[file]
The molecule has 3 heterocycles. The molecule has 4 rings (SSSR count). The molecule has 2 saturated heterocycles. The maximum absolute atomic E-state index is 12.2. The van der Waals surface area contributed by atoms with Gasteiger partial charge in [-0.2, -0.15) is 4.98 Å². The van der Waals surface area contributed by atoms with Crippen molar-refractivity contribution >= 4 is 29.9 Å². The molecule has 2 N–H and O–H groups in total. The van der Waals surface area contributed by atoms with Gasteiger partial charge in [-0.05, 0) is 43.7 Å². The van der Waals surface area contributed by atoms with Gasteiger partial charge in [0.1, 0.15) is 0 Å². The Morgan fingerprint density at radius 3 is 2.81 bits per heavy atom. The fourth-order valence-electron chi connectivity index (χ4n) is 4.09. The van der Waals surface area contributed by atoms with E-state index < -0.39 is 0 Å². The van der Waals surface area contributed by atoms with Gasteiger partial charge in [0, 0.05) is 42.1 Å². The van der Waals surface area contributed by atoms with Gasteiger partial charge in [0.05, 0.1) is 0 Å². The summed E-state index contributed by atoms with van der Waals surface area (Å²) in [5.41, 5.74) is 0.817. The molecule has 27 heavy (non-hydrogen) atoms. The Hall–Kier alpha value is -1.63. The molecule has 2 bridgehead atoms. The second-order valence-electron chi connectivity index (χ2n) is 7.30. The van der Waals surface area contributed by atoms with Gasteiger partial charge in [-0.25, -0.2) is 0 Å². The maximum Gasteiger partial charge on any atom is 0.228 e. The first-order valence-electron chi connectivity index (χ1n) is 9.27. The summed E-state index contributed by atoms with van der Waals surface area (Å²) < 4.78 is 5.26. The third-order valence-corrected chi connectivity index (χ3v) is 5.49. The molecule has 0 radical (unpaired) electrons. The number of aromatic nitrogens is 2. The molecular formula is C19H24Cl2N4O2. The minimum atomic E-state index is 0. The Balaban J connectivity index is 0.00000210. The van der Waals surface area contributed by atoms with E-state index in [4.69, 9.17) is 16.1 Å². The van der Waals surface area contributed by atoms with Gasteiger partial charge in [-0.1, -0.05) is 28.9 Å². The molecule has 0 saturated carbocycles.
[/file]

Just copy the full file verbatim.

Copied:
The molecule has 3 heterocycles. The molecule has 4 rings (SSSR count). The molecule has 2 saturated heterocycles. The maximum absolute atomic E-state index is 12.2. The van der Waals surface area contributed by atoms with Gasteiger partial charge in [-0.2, -0.15) is 4.98 Å². The van der Waals surface area contributed by atoms with Crippen molar-refractivity contribution >= 4 is 29.9 Å². The molecule has 2 N–H and O–H groups in total. The van der Waals surface area contributed by atoms with Gasteiger partial charge in [-0.05, 0) is 43.7 Å². The van der Waals surface area contributed by atoms with Gasteiger partial charge in [0.1, 0.15) is 0 Å². The Morgan fingerprint density at radius 3 is 2.81 bits per heavy atom. The fourth-order valence-electron chi connectivity index (χ4n) is 4.09. The van der Waals surface area contributed by atoms with E-state index < -0.39 is 0 Å². The van der Waals surface area contributed by atoms with Gasteiger partial charge in [0, 0.05) is 42.1 Å². The van der Waals surface area contributed by atoms with Gasteiger partial charge in [0.05, 0.1) is 0 Å². The summed E-state index contributed by atoms with van der Waals surface area (Å²) in [5.41, 5.74) is 0.817. The molecule has 27 heavy (non-hydrogen) atoms. The Hall–Kier alpha value is -1.63. The molecule has 2 bridgehead atoms. The second-order valence-electron chi connectivity index (χ2n) is 7.30. The van der Waals surface area contributed by atoms with Gasteiger partial charge in [-0.25, -0.2) is 0 Å². The maximum Gasteiger partial charge on any atom is 0.228 e. The first-order valence-electron chi connectivity index (χ1n) is 9.27. The summed E-state index contributed by atoms with van der Waals surface area (Å²) < 4.78 is 5.26. The third-order valence-corrected chi connectivity index (χ3v) is 5.49. The molecule has 0 radical (unpaired) electrons. The number of aromatic nitrogens is 2. The molecular formula is C19H24Cl2N4O2. The minimum atomic E-state index is 0. The Balaban J connectivity index is 0.00000210. The van der Waals surface area contributed by atoms with E-state index in [4.69, 9.17) is 16.1 Å². The van der Waals surface area contributed by atoms with Gasteiger partial charge in [-0.1, -0.05) is 28.9 Å². The molecule has 0 saturated carbocycles.